Todd Zywicki has a lengthy post at The Volokh Conspiracy on the merits of intellectual diversity on campus, most of which I am in full agreement with. However, Zywicki seems to have picked a rather poor example of indoctrination:
My “History of the American South” class was a one semester narrative by a Marxist professor on how rich southern whites had conspired to manipulate racist sentiments among lower-class whites to keep them from banding together in the “natural” economic alliance of poor whites and blacks to plunder the property of rich whites. He was the only one who taught it, so if I wanted to take it (I was from South Carolina, so I was interested in it), I had to take it from him.
I hate to break it to Zywicki, but that’s basically what rich whites did during the post-Civil War era in the South, a phenomenon that continues (in diminished form) to this day. You don’t have to be a Marxist to buy that argument, although I suppose it helps.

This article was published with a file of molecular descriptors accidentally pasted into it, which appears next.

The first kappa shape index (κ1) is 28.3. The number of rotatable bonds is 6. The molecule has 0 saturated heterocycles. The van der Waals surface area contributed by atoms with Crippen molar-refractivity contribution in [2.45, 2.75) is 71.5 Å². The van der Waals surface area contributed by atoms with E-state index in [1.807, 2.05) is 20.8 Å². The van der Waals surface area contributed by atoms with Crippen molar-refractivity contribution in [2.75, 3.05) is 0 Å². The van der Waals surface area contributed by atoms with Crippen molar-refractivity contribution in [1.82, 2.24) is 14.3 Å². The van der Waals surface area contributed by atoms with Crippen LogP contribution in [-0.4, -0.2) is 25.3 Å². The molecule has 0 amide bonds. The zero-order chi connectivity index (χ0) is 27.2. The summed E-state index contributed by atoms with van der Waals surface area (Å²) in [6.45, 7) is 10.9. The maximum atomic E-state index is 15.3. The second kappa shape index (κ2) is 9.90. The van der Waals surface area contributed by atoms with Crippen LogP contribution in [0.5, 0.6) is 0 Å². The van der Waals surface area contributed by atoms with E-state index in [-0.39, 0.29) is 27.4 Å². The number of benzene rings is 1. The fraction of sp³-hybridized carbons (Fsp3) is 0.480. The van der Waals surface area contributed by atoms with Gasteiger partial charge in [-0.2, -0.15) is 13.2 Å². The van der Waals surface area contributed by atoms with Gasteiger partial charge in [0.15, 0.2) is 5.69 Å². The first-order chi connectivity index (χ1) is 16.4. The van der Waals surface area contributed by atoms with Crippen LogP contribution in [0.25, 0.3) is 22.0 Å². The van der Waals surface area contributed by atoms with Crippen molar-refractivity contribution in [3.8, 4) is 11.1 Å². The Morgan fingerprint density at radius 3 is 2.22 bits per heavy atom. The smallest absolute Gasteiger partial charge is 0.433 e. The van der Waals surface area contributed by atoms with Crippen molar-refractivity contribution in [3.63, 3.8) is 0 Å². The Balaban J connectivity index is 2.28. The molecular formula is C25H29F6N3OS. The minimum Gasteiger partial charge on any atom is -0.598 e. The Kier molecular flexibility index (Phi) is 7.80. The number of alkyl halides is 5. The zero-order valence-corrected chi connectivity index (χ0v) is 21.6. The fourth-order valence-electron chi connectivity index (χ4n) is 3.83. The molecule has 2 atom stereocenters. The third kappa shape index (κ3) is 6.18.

Granted, there are other important aspects of Southern history and politics (although most of them are connected, at least somewhat, to the twin issues of elite dominance and race as well), so if the entire semester was just a rant on that particular topic I’d say Zywicki had a rather poor instructor. But “divide the have-nots through racist appeals” was a cornerstone of planter-elite strategy to maintain political and economic power, particularly in the Deep South, well into the 1960s.